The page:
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Truce signals new era as Sharon and Abbas meet
by UK Independent
Monday Feb 7th, 2005 10:01 PM
Ariel Sharon, the Israeli Prime Minister and Mahmoud Abbas, the new Palestinian President, will formally call a halt to four-and-a-half years of armed conflict when they meet today at Sharm el-Sheikh in Egypt, senior Israeli and Palestinian officials said last night.
The two separate but interdependent announcements that both sides intend to halt the violence, which has cost more than 4,000 lives since September 2000, is a major boost for Mr Abbas, also known as Abu Mazen. He had been pressing for a reciprocal declaration from Israel after securing agreement to a truce from armed factions a fortnight ago.

Mohammed Dahlan, the former minister who has been closely involved in security talks with Israeli officials, backed up an earlier prediction by the cabinet minister Saeb Erekat. "We have agreed to announce a neutral ceasefire,'' he said.

A senior Israeli official confirmed that Mr Abbas would announce a "cessation" of armed action against Israel while Israel would itself declare that it would "cease all pro-active military activity".

However, Mr Sharon is expected to make clear that continuation of the ceasefire will depend on a series of steps that the Palestinians will have to undertake to prevent factions from being able to resume hostilities.

After meeting Condoleezza Rice, the US Secretary of State, yesterday, Mr Abbas said he was hoping for a reciprocal announcement from Israel in response to the period of "quiet" he had negotiated with the factions. But Israel hitherto had been reluctant to make a formal ceasefire declaration of the sort sought by Mr Abbas.

Instead, it has taken a series of steps designed to maintain the so far undeclared truce. Israel has largely handed over control of Gaza ­ scene of the worst conflict during the past year ­ to Palestinian forces and has agreed not to pursue wanted militants other than in cases where it suspects they are planning an attack on Israel.

News of the imminent ceasefire announcement last night came as Ms Rice announced that President George Bush was sending a US general as a "security co-ordinator", marking the US's most serious engagement in the Middle East peace process for three years.

Ms Rice again went out of her way to demonstrate US support for Mr Abbas after the meeting yesterday on the eve of today's summit with Mr Sharon in Egypt, the first top level meeting between Palestinian and Israeli leaders since the uprising began. She disclosed that Mr Abbas as well as Mr Sharon would make separate visits to the White House in the spring.

General William Ward, a decorated former commander of the Nato stabilisation force in post-war Bosnia, will report directly to Ms Rice and will have an important role in reforming, reorganising and training Palestinian security forces, as well as seeking to ensure co- ordination between Israel and the Palestinians to prevent the ceasefire from breaking down, as an earlier one did in 2003 after less than three months.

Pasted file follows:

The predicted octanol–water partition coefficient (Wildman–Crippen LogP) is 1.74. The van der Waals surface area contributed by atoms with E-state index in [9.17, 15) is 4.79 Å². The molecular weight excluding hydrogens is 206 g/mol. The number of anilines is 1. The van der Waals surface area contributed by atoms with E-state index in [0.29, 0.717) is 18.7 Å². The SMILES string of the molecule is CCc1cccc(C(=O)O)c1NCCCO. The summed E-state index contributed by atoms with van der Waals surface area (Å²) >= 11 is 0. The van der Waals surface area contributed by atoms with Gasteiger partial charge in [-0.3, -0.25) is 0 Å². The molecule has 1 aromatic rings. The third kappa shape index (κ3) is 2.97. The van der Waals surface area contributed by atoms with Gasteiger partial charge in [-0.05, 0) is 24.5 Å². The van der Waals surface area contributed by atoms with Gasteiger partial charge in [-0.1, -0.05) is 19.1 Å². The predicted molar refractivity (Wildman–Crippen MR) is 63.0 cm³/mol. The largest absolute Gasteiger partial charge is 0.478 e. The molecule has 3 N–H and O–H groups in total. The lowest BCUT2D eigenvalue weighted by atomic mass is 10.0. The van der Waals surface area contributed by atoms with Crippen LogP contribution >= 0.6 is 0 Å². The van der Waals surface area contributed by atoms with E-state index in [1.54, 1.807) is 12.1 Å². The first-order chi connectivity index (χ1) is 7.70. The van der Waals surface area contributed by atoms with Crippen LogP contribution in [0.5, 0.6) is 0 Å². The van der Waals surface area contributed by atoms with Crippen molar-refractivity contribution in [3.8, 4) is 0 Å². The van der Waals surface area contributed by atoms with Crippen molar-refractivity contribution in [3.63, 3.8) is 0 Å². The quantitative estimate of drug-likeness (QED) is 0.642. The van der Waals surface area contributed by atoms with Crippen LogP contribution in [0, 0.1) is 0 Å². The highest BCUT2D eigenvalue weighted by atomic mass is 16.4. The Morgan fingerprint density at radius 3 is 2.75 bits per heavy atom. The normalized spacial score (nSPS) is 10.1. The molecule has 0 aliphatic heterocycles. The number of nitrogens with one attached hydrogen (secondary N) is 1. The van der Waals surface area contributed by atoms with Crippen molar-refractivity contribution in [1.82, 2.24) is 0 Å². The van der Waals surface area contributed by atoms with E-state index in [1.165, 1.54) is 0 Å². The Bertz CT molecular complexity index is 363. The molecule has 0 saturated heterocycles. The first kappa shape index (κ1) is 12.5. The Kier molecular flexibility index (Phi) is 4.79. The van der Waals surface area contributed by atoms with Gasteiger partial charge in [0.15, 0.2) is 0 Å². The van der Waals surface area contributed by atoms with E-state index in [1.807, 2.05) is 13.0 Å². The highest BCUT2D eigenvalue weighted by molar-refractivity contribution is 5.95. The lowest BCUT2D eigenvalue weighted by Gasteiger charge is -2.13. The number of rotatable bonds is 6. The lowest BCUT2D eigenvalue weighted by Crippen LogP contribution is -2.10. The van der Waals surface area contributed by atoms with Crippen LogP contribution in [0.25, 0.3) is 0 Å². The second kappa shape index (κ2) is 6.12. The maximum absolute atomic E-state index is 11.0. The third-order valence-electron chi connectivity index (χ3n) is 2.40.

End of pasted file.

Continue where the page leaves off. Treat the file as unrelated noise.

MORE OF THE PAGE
Raanan Gissin, a spokesman for Ariel Sharon, said yesterday: "This is someone who will be like a referee, if there is a need ... to mediate and prevent a crisis. The American involvement will increase as progress is made."

Ms Rice emphasised American support for the "historic decision" to withdraw settle-ments from Gaza later this year. But she also confirmed that she had told Israel that it, as well as the Palestinians, must live up to its obligations under the road map, including to dismantle dozens of illegal outposts in the West Bank and to halt settlement expansion.

Ms Rice said that the Palestinians should be "very proud" of their recent presidential elections. She underlined the contrast with the US's virtual boycott of relations with Yasser Arafat during the past four years by praising Mr Abbas for standing on a platform of ending the armed intifada.

http://news.independent.co.uk/world/middle_east/story.jsp?story=608878
by Haaretz
Monday Feb 7th, 2005 10:04 PM
Background/ Sharon, Bush gamble on Abbas - this time, to win

Say what you will about Ariel Sharon, though, he is no stranger to loss.

In fact, Sharon's checkered history of great gambles, some vindicated, others disastrous, may serve him as a guide in the latest of his wagers: betting that Palestinian Authority Chairman Mahmoud Abbas will succeed in a risky venture of his own, staking his rule on a cessation of four years of hostilities.

This time around, George Bush appears to be taking that bet as well.